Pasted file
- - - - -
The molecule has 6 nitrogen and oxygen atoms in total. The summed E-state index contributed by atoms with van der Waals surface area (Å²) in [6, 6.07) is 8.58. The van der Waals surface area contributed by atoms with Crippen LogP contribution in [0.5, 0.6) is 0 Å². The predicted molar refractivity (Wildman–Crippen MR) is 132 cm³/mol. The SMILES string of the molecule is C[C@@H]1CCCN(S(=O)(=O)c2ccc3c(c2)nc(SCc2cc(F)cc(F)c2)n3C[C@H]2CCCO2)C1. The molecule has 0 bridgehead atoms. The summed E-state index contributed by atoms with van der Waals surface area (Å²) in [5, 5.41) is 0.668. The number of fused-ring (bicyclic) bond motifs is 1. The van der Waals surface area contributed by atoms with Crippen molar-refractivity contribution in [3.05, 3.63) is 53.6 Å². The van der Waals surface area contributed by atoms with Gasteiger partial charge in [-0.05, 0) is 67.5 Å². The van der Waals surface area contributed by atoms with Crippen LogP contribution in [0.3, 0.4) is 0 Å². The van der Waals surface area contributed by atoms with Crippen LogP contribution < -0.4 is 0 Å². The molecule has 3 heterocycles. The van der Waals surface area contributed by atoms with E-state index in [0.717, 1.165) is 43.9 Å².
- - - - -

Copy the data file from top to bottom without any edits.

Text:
The molecule has 6 nitrogen and oxygen atoms in total. The summed E-state index contributed by atoms with van der Waals surface area (Å²) in [6, 6.07) is 8.58. The van der Waals surface area contributed by atoms with Crippen LogP contribution in [0.5, 0.6) is 0 Å². The predicted molar refractivity (Wildman–Crippen MR) is 132 cm³/mol. The SMILES string of the molecule is C[C@@H]1CCCN(S(=O)(=O)c2ccc3c(c2)nc(SCc2cc(F)cc(F)c2)n3C[C@H]2CCCO2)C1. The molecule has 0 bridgehead atoms. The summed E-state index contributed by atoms with van der Waals surface area (Å²) in [5, 5.41) is 0.668. The number of fused-ring (bicyclic) bond motifs is 1. The van der Waals surface area contributed by atoms with Crippen molar-refractivity contribution in [3.05, 3.63) is 53.6 Å². The van der Waals surface area contributed by atoms with Gasteiger partial charge in [-0.05, 0) is 67.5 Å². The van der Waals surface area contributed by atoms with Crippen LogP contribution in [0.3, 0.4) is 0 Å². The van der Waals surface area contributed by atoms with Crippen LogP contribution < -0.4 is 0 Å². The molecule has 3 heterocycles. The van der Waals surface area contributed by atoms with E-state index in [0.717, 1.165) is 43.9 Å².